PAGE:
Name: Martin William Steen
Rank/Branch: O3/US Air Force
Unit: 469th Tactical Fighter Squadron, Korat Airbase, Thailand
Date of Birth: 02 February 1936
Home City of Record: Grand Forks ND
Date of Loss: 31 May 1966
Country of Loss: North Vietnam
Loss Coordinates: 213530N 1043911E (VJ630860)
Status (in 1973): Missing In Action
Other Personnel In Incident:
GOOD CHUTE; HARNESS EMPTY
Capt. Martin Steen was assigned an operational mission over North Vietnam on May 31, 1966. His F105D was one of a group of "Thuds" that would, during the course of the war, make more strikes against North Vietnam than any other U.S. aircraft. The Thunderchief also sustained more losses than any other U.S. aircraft. Steen departed his base at Korat in south central Thailand, flew north over Laos and turned eastward into North Vietnam to a target along the Red River about 80 miles northwest of Hanoi.
On egress from the target, Steen radioed that his aircraft had control difficulties and he would have to eject. From here, the story fragments. According to Defense Department notations, a parachute was seen functioning normally, but the harness was empty (indicating that either Capt. Steen was improperly harnessed and fell - or that the parachute was seen on the ground, discarded). The Air Force states that Capt. Steen landed, observed, in a mountainous area and that emergency beeper signals were heard during descent and after landing. Further, the Air Force states that rescue attempts were made, but that Capt. Steen could not be located.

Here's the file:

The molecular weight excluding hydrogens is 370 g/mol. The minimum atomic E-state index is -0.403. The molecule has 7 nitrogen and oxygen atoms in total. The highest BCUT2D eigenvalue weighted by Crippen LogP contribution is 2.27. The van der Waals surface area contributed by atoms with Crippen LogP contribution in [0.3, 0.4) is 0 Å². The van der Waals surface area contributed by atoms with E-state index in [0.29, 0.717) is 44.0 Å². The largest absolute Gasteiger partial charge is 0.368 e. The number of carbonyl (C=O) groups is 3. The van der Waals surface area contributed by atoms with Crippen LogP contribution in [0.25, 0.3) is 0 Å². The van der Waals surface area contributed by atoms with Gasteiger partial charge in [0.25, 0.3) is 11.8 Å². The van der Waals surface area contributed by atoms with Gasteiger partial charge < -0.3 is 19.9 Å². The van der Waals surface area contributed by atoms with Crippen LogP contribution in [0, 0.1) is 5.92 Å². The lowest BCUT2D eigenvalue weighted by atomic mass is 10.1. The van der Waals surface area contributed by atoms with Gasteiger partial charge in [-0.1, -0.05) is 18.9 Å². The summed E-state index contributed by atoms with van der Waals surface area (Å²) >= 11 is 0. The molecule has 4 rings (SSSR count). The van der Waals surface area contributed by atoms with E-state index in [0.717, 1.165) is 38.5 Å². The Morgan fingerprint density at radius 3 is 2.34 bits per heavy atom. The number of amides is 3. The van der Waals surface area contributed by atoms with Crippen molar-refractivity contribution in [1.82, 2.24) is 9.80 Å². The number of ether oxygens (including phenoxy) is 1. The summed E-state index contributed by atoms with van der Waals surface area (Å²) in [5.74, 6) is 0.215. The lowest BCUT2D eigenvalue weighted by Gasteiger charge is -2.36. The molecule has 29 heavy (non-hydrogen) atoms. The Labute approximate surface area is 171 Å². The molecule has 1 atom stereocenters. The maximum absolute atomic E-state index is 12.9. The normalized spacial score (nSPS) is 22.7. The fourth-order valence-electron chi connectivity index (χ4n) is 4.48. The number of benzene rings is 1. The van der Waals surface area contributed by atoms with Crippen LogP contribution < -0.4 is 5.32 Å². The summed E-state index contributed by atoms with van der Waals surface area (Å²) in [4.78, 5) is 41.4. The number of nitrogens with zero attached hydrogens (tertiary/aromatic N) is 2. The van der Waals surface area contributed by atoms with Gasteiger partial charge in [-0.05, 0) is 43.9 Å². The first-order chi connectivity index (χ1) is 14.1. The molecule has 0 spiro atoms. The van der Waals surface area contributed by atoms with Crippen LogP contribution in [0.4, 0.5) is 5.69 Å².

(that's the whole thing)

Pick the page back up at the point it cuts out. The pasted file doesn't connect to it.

It is interesting to note that Capt. Steen went down only a few miles from Yen Bai, where American Prisoners of War were known to have been held, including Robert Garwood, who was released long after the war was over.
Since the war in Southeast Asia ended in 1973, thousands of reports of Americans still in captivity have been received by the U.S. Government. The official policy is that no conclusive proof has been obtained that is current enough to act upon. Detractors of this policy say conclusive proof is in hand, but that the willingness or ability to rescue these prisoners does not exist.
Men like Martin Steen went to Southeast Asia because they were asked to do so by the country they loved and served. That country, in turn, must do everything in its power to recover them .. alive.